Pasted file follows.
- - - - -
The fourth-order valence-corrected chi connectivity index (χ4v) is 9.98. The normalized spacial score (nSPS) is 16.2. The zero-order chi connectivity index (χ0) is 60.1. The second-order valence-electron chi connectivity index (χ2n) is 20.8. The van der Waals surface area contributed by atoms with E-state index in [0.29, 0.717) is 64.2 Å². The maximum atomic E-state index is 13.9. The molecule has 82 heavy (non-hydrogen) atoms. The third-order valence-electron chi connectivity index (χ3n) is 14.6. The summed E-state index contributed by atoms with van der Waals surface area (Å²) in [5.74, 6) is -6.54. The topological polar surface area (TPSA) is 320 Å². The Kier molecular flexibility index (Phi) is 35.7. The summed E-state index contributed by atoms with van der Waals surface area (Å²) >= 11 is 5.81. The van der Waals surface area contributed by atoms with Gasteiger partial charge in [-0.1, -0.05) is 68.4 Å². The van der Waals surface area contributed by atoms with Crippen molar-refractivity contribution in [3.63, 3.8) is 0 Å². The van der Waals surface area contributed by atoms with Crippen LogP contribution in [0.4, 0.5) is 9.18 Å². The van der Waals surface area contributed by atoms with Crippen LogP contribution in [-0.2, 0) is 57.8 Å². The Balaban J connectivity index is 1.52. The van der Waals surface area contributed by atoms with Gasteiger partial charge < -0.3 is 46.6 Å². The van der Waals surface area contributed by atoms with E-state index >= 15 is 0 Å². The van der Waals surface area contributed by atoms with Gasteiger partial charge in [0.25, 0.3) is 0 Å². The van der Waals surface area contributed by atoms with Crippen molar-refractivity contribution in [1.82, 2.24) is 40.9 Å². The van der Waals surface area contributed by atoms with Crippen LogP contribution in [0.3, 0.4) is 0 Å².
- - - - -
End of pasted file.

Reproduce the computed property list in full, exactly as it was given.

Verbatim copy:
The fourth-order valence-corrected chi connectivity index (χ4v) is 9.98. The normalized spacial score (nSPS) is 16.2. The zero-order chi connectivity index (χ0) is 60.1. The second-order valence-electron chi connectivity index (χ2n) is 20.8. The van der Waals surface area contributed by atoms with E-state index in [0.29, 0.717) is 64.2 Å². The maximum atomic E-state index is 13.9. The molecule has 82 heavy (non-hydrogen) atoms. The third-order valence-electron chi connectivity index (χ3n) is 14.6. The summed E-state index contributed by atoms with van der Waals surface area (Å²) in [5.74, 6) is -6.54. The topological polar surface area (TPSA) is 320 Å². The Kier molecular flexibility index (Phi) is 35.7. The summed E-state index contributed by atoms with van der Waals surface area (Å²) >= 11 is 5.81. The van der Waals surface area contributed by atoms with Gasteiger partial charge in [-0.1, -0.05) is 68.4 Å². The van der Waals surface area contributed by atoms with Crippen molar-refractivity contribution in [3.63, 3.8) is 0 Å². The van der Waals surface area contributed by atoms with Crippen LogP contribution in [0.4, 0.5) is 9.18 Å². The van der Waals surface area contributed by atoms with Crippen LogP contribution in [-0.2, 0) is 57.8 Å². The Balaban J connectivity index is 1.52. The van der Waals surface area contributed by atoms with Gasteiger partial charge < -0.3 is 46.6 Å². The van der Waals surface area contributed by atoms with E-state index >= 15 is 0 Å². The van der Waals surface area contributed by atoms with Gasteiger partial charge in [0.25, 0.3) is 0 Å². The van der Waals surface area contributed by atoms with Crippen molar-refractivity contribution in [1.82, 2.24) is 40.9 Å². The van der Waals surface area contributed by atoms with Crippen LogP contribution in [0.3, 0.4) is 0 Å².